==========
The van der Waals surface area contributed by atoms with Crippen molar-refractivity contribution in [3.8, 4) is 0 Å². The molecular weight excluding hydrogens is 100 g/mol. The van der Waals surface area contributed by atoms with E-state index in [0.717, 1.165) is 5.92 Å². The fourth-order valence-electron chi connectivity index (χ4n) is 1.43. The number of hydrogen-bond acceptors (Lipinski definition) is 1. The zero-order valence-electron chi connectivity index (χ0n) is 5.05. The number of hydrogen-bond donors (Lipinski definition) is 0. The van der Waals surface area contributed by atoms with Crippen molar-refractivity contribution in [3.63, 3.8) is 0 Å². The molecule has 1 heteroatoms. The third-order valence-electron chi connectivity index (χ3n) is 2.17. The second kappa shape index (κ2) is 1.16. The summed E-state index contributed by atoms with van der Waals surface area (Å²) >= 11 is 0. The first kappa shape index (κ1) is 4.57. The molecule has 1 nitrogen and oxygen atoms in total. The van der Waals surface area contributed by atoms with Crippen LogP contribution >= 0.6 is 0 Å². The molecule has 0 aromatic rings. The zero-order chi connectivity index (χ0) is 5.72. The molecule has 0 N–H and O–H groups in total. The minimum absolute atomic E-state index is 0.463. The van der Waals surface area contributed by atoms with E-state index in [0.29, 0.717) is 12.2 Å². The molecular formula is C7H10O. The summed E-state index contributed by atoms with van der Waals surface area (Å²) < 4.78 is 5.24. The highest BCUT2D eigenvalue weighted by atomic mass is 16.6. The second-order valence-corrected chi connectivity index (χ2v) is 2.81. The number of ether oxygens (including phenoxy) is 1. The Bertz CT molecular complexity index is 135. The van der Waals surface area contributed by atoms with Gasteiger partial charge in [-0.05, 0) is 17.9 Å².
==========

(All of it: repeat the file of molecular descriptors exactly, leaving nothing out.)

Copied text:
The van der Waals surface area contributed by atoms with Crippen molar-refractivity contribution in [3.8, 4) is 0 Å². The molecular weight excluding hydrogens is 100 g/mol. The van der Waals surface area contributed by atoms with E-state index in [0.717, 1.165) is 5.92 Å². The fourth-order valence-electron chi connectivity index (χ4n) is 1.43. The number of hydrogen-bond acceptors (Lipinski definition) is 1. The zero-order valence-electron chi connectivity index (χ0n) is 5.05. The number of hydrogen-bond donors (Lipinski definition) is 0. The van der Waals surface area contributed by atoms with Crippen molar-refractivity contribution in [3.63, 3.8) is 0 Å². The molecule has 1 heteroatoms. The third-order valence-electron chi connectivity index (χ3n) is 2.17. The second kappa shape index (κ2) is 1.16. The summed E-state index contributed by atoms with van der Waals surface area (Å²) >= 11 is 0. The first kappa shape index (κ1) is 4.57. The molecule has 1 nitrogen and oxygen atoms in total. The van der Waals surface area contributed by atoms with Crippen LogP contribution >= 0.6 is 0 Å². The molecule has 0 aromatic rings. The zero-order chi connectivity index (χ0) is 5.72. The molecule has 0 N–H and O–H groups in total. The minimum absolute atomic E-state index is 0.463. The van der Waals surface area contributed by atoms with E-state index in [0.29, 0.717) is 12.2 Å². The molecular formula is C7H10O. The summed E-state index contributed by atoms with van der Waals surface area (Å²) < 4.78 is 5.24. The highest BCUT2D eigenvalue weighted by atomic mass is 16.6. The second-order valence-corrected chi connectivity index (χ2v) is 2.81. The number of ether oxygens (including phenoxy) is 1. The Bertz CT molecular complexity index is 135. The van der Waals surface area contributed by atoms with Gasteiger partial charge in [-0.05, 0) is 17.9 Å².